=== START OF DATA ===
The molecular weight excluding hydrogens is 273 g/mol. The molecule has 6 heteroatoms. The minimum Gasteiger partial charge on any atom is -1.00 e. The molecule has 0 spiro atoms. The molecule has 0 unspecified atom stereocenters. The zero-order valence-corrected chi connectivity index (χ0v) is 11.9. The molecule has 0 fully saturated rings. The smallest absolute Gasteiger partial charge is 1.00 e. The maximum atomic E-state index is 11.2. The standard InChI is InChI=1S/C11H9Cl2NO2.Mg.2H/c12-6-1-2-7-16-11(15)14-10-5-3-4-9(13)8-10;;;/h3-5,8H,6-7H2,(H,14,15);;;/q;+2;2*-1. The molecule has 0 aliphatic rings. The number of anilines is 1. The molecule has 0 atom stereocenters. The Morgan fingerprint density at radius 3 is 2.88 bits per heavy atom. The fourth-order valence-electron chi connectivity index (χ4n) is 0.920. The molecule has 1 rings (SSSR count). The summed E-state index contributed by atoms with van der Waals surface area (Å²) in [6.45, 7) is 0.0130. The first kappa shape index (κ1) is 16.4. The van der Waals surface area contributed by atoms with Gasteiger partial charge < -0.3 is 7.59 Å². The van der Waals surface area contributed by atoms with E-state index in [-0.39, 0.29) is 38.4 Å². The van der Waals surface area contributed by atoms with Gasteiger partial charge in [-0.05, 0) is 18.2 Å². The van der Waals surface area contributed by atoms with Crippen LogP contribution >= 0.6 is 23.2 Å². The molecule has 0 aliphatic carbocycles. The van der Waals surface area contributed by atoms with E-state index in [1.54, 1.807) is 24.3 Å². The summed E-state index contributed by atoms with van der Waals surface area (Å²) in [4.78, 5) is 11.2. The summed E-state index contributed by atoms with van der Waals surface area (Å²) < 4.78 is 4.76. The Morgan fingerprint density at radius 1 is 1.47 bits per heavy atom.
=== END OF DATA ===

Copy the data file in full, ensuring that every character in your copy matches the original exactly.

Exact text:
The molecular weight excluding hydrogens is 273 g/mol. The molecule has 6 heteroatoms. The minimum Gasteiger partial charge on any atom is -1.00 e. The molecule has 0 spiro atoms. The molecule has 0 unspecified atom stereocenters. The zero-order valence-corrected chi connectivity index (χ0v) is 11.9. The molecule has 0 fully saturated rings. The smallest absolute Gasteiger partial charge is 1.00 e. The maximum atomic E-state index is 11.2. The standard InChI is InChI=1S/C11H9Cl2NO2.Mg.2H/c12-6-1-2-7-16-11(15)14-10-5-3-4-9(13)8-10;;;/h3-5,8H,6-7H2,(H,14,15);;;/q;+2;2*-1. The molecule has 0 aliphatic rings. The number of anilines is 1. The molecule has 0 atom stereocenters. The Morgan fingerprint density at radius 3 is 2.88 bits per heavy atom. The fourth-order valence-electron chi connectivity index (χ4n) is 0.920. The molecule has 1 rings (SSSR count). The summed E-state index contributed by atoms with van der Waals surface area (Å²) in [6.45, 7) is 0.0130. The first kappa shape index (κ1) is 16.4. The van der Waals surface area contributed by atoms with Gasteiger partial charge < -0.3 is 7.59 Å². The van der Waals surface area contributed by atoms with E-state index in [-0.39, 0.29) is 38.4 Å². The van der Waals surface area contributed by atoms with Gasteiger partial charge in [-0.05, 0) is 18.2 Å². The van der Waals surface area contributed by atoms with Crippen LogP contribution >= 0.6 is 23.2 Å². The molecule has 0 aliphatic carbocycles. The van der Waals surface area contributed by atoms with E-state index in [1.54, 1.807) is 24.3 Å². The summed E-state index contributed by atoms with van der Waals surface area (Å²) in [4.78, 5) is 11.2. The summed E-state index contributed by atoms with van der Waals surface area (Å²) < 4.78 is 4.76. The Morgan fingerprint density at radius 1 is 1.47 bits per heavy atom.